For more information about the pre-requisite science courses and samples of course schedules that will help you to prepare for a future application to a health profession program go to the Medical School Requirements on the Health Professions website.


Basic science research is not a requirement for medical school admission, and in fact, a number of Wesleyan students continue on to health professional schools without working in a lab. Successful medical school applicants have usually demonstrated the ability to pursue an area of study in depth. This could be basic science research, clinical research, or a thesis in English literature. The experience of formulating an original research question and critically analyzing data or information does not necessarily have to occur in a basic science research lab.

For students majoring in the sciences, the experience of working in a research lab can significantly enhance your college experience. Moreover, students who are seriously considering a combined MD- PhD or an academic medical career should take advantage of these opportunities to develop research skills and contribute to scientific publications as a co-author. Research requires extended periods of time in the lab to become familiar with the instrumentation, laboratory techniques, scientific protocol, research literature of the lab/project, collection and analysis of data and to engage in scientific writing in order to publish results. Students should understand that if they are hoping to do research they will need to set aside regular and long blocks of time to devote to this endeavor. Undergraduate students who work in research labs often spend two or more years working in a lab. A 10-15 hour per week commitment is a reasonable expectation on the part of a mentor who considers allowing a student to work in their lab. It is possible that some projects may require smaller time commitments, but rarely less than 8 hours per week. A research project involves doing something new and because it has not been done before it may not be possible for a professor to tell a student how long it will take to accomplish the planned work. However, the idea that the student may be doing ground-breaking work should be motivating enough to secure a commitment.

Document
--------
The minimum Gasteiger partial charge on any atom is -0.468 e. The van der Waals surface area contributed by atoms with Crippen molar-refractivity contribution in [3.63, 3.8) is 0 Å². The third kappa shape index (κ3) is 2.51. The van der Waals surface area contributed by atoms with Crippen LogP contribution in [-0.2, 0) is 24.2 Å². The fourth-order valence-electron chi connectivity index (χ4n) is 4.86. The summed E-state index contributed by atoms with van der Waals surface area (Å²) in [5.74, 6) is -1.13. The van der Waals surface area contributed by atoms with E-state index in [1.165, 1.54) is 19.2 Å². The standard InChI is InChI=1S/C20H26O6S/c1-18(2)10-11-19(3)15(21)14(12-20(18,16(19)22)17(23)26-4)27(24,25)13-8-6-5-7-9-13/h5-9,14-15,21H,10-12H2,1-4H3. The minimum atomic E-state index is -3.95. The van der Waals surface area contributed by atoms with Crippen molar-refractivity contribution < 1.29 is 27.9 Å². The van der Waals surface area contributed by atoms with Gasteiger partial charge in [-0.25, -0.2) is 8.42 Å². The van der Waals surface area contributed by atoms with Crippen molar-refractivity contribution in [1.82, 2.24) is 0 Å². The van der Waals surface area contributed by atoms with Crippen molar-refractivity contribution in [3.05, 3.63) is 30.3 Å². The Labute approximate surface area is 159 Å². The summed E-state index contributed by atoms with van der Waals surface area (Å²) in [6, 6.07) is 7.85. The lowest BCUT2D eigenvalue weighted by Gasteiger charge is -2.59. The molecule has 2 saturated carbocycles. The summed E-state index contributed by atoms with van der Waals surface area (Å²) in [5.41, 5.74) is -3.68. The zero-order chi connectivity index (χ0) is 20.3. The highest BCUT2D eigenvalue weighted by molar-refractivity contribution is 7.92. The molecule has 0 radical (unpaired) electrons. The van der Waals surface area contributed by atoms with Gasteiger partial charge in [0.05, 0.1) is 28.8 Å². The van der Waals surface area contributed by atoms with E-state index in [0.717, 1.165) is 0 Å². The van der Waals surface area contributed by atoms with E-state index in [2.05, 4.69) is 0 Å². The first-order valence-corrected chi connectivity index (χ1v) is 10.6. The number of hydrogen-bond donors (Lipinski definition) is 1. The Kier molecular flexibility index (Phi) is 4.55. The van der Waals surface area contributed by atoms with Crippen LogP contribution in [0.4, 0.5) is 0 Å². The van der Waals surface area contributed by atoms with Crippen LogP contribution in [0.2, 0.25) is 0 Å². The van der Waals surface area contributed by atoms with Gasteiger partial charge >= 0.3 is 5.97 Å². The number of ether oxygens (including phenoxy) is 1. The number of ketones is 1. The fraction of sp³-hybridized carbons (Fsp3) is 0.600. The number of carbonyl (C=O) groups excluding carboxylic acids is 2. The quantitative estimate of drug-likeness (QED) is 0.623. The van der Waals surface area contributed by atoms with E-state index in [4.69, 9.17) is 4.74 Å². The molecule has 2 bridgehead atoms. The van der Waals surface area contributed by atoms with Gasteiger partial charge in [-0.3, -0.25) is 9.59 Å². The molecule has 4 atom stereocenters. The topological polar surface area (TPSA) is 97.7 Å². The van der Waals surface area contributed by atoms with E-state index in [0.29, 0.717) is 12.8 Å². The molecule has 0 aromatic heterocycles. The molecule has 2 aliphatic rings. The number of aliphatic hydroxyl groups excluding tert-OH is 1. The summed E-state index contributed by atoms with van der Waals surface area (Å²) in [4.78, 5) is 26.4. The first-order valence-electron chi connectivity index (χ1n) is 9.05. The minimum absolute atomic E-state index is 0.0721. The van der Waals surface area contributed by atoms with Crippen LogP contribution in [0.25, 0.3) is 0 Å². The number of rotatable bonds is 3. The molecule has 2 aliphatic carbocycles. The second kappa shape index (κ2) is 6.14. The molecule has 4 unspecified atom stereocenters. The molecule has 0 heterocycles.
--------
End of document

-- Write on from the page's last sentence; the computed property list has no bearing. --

MD-PhD programs provide training in both medicine and research. They are specifically designed for men and women who want to become research physicians, also known as physician-investigators or physician-scientists. Graduates of MD-PhD programs often go on to become faculty members at medical schools, universities and research institutes such as the National Institutes of Health. Regardless of where they eventually end up, MD-PhD trainees are being prepared for careers in which they will spend approximately 70% of their time doing research but also offer clinics to take care of patients. It is a busy, challenging and hugely rewarding career that offers opportunities to do good for many people by advancing medical knowledge and developing new treatments for diseases.  


For summer Enrichment Research Programs and other opportunities go to the Summer and GAP Year Opportunities on our Health Professions Website. This listing includes a variety of programs including those providing housing and stipends for students from under-represented groups and/or economically and educationally disadvantaged backgrounds such as first-generation college graduates or individuals under-represented in medicine (African Americans, Latinos, Native American Indians and others).


Before completing a course that is required for your major at another educational institution, check with your academic department. Notwithstanding, you can complete other premedical courses elsewhere during the summer at an academically competitive four-year U.S. college. It is recommended that students not take more than the equivalent of one year of premedical course requirements during the summer, as it may appear as if you are avoiding the more rigorous science courses offered at Wesleyan. Additionally, it is usually not advisable to split sequential courses between institutions for example PHYS 111 and 112.